top of page

Pelvic Floor Health, the What's, Why's and How's of it

Updated: Mar 28, 2023


Here we are, seated on a comfortable chair, or cushion. Or maybe, on the bed. Maybe you're standing or seated on the toilet seat. Have you ever wondered what you're actually sitting ON? Have you ever felt the bones at your bottom when you sit on a hard surface?

Well, I'm here to tell you all about... just THAT! For a long time, I was unaware of everything down there, and I mean everything... As a young teenager, it was taboo in my Tamilian household to talk about bodies, their functions, or even natural cycles for that matter. It was not until I began reading about the body as a hobby in college that I was introduced to the way it moves, breathes, flows, discharges, and consumes. I realized.. I KNOW NOTHING ABOUT MY BODY.

10 Years later here I am diving deep into anatomy books, learning from amazing teachers and in absolute awe of the human body. This topic of Pelvic floor health especially hits home for me. I never understood why conversations about the body and its functions were often discussed in a 'hush-hush' tone or considered 'Adult' topics. In my humble opinion, children can be introduced to the wonders of their bodies through many fun, appropriate activities.

The Pelvis, What is it?


The Pelvis is at the bottom of your torso. It is a combination of bones, ligaments, tendons, nerves, joints, muscle and fascia. The skeletal structure is made of the Ilium, Ischium, Sacrum, coccyx and pubis. It has many ligamentous attachments — sacroiliac (Sacrum-Ilium) ligament, Sacro tuberous (Sacrum-Ischium) ligament , Sacro spinose (Sacrum-Ischium) ligament and The Inguinal (Iliac-Pubis) Ligament. Okay.. Okay.. that's a lot of really big words, I know!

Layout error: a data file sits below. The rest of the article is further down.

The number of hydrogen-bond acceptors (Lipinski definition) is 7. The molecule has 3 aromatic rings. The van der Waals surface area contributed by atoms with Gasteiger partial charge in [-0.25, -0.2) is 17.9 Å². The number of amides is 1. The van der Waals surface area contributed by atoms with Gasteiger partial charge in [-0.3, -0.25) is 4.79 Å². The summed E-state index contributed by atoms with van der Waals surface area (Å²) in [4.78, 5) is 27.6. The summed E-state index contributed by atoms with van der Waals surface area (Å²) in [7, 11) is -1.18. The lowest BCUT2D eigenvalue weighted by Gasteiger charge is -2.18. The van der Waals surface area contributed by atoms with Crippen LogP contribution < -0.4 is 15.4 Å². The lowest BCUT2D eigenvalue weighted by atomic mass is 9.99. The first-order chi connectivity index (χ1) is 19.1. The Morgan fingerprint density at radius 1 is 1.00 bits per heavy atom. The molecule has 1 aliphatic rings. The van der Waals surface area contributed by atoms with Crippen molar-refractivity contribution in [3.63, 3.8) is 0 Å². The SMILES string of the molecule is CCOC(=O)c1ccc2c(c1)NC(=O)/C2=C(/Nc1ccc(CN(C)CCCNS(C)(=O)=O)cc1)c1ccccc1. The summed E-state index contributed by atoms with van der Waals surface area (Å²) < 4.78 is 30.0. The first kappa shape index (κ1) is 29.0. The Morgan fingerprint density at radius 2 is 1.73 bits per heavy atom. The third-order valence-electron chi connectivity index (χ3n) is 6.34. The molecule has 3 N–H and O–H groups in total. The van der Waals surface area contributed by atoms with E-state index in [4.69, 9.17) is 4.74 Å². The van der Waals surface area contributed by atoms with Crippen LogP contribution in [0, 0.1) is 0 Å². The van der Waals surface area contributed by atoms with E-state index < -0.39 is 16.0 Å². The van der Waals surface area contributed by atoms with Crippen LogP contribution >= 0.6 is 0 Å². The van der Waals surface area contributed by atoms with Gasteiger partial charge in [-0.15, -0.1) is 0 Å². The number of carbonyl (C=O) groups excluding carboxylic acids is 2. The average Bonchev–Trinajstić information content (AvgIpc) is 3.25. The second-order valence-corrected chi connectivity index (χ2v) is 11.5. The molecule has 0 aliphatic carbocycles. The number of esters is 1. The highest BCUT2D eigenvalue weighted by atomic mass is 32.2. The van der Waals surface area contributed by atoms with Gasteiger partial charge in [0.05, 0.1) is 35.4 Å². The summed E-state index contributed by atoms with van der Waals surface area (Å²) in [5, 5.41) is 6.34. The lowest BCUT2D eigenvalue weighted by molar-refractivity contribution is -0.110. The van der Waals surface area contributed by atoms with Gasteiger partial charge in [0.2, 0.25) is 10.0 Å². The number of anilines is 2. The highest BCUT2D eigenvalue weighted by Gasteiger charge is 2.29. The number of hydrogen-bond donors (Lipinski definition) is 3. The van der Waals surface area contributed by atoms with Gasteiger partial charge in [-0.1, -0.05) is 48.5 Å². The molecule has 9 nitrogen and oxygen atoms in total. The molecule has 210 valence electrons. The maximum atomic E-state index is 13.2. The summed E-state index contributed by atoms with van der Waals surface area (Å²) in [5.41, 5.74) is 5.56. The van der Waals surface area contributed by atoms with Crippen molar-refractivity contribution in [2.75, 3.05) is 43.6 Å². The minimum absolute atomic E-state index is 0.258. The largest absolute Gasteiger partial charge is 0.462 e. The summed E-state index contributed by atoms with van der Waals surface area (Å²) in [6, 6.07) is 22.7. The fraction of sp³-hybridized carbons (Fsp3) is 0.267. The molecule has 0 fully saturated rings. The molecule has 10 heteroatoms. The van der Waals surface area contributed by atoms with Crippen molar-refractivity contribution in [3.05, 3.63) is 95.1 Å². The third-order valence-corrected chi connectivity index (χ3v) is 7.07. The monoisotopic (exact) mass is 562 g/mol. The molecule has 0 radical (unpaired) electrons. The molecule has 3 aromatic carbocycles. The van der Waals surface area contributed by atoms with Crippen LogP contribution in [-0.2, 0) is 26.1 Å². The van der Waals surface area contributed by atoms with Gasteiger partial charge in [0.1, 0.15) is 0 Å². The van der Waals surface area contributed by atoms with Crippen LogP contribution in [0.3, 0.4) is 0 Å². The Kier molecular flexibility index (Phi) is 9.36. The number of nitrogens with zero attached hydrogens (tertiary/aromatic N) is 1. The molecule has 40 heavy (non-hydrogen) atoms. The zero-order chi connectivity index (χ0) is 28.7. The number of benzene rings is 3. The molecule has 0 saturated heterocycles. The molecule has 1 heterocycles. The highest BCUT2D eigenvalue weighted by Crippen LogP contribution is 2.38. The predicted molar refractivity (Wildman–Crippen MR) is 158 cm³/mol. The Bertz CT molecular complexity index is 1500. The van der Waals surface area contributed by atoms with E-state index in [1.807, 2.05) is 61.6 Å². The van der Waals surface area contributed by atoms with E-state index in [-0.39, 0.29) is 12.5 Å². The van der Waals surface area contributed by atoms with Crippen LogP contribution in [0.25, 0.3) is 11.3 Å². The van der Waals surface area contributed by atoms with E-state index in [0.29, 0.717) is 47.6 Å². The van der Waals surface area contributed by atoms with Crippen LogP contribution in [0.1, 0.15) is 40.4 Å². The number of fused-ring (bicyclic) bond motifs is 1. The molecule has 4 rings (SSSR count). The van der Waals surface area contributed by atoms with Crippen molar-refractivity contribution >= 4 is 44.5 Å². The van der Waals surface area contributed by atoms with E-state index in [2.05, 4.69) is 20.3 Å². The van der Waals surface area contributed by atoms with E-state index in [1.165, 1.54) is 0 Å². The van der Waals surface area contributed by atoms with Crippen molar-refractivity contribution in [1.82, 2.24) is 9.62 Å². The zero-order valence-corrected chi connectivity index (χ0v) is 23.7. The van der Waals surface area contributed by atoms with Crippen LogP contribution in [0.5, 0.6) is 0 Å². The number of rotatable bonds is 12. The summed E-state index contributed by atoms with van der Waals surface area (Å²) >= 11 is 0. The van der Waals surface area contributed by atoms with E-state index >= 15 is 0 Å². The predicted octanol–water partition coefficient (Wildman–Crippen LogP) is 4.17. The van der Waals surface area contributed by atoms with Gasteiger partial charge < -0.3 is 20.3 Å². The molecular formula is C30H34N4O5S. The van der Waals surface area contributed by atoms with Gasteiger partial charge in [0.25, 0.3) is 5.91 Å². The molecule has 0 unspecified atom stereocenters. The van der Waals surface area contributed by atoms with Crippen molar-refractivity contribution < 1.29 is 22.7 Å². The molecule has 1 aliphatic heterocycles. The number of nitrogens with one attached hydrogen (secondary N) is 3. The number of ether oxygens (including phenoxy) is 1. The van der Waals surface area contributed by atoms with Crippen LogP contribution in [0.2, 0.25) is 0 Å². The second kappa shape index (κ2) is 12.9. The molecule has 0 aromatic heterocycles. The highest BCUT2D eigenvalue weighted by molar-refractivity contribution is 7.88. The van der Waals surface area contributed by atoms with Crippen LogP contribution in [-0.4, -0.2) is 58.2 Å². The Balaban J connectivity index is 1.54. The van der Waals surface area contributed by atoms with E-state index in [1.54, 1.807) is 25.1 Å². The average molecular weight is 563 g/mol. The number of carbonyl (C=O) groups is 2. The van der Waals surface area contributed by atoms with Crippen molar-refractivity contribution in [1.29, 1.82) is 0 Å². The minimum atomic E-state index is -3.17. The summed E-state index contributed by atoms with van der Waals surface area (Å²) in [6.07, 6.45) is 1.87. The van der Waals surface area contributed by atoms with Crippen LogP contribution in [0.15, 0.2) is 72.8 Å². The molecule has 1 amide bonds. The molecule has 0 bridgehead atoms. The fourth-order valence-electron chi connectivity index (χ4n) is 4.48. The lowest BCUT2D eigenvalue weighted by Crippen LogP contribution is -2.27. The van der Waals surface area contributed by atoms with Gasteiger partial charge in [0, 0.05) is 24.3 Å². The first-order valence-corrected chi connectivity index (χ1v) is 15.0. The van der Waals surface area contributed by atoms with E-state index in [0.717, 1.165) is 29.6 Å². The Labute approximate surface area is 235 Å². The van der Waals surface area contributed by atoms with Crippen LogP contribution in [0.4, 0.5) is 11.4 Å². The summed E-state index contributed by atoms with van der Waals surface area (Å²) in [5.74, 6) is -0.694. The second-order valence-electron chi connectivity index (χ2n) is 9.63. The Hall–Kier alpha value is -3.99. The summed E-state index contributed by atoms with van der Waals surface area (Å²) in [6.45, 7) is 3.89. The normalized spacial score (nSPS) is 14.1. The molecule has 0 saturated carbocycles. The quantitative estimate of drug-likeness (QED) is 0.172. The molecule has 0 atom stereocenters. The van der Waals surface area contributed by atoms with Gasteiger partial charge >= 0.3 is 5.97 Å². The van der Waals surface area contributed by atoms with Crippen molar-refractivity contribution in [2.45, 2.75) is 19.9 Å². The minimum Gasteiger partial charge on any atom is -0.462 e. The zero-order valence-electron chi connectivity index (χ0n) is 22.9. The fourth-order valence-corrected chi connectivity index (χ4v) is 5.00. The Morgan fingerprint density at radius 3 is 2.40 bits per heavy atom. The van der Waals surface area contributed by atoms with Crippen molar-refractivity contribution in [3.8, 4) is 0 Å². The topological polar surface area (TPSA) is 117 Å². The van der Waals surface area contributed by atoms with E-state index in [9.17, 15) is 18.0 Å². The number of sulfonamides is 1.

Why am I saying all of this about the structure? Only, so you (the reader) know the terms used to describe these parts of your body, and.. also for you to familiarize yourself with them incase you hear it being used in a class.

Structure of the pelvis- Images from Visible Body app

What is the Pelvic Floor?


The pelvic floor is a group of muscles at the base of your Pelvis. They offer support for the organs in your abdomen.

The Pelvic Floor muscles are there to hold things (organs, fluids) IN, expel others (waste, gas, fluids) OUT, expand and condense with the breath, it provides stability for the surrounding muscles and joints, support and assistance in childbirth and aids in sexual function. The pelvic floor muscles have a far reaching effect up the chain (everything above the pelvis) and down the chain(everything below the pelvis). For example, tightness in the hamstrings could be an effect of some dysfunction in these muscles, a held or short breath could also affect the pelvic floor muscles.

Pelvic Floor Dysfunctions


This is important to note, not only because dysfunction in this area will create compensations in movement patterns, and affect your posture, but also because this will have an effect in your day-to-day activities. Incontinence, leaking, pelvic organ prolapse, are some of the outcomes of a pelvic floor issue.

(See : for more information on common pelvic floor dysfunctions)

Why should I worry about Pelvic floor dysfunction?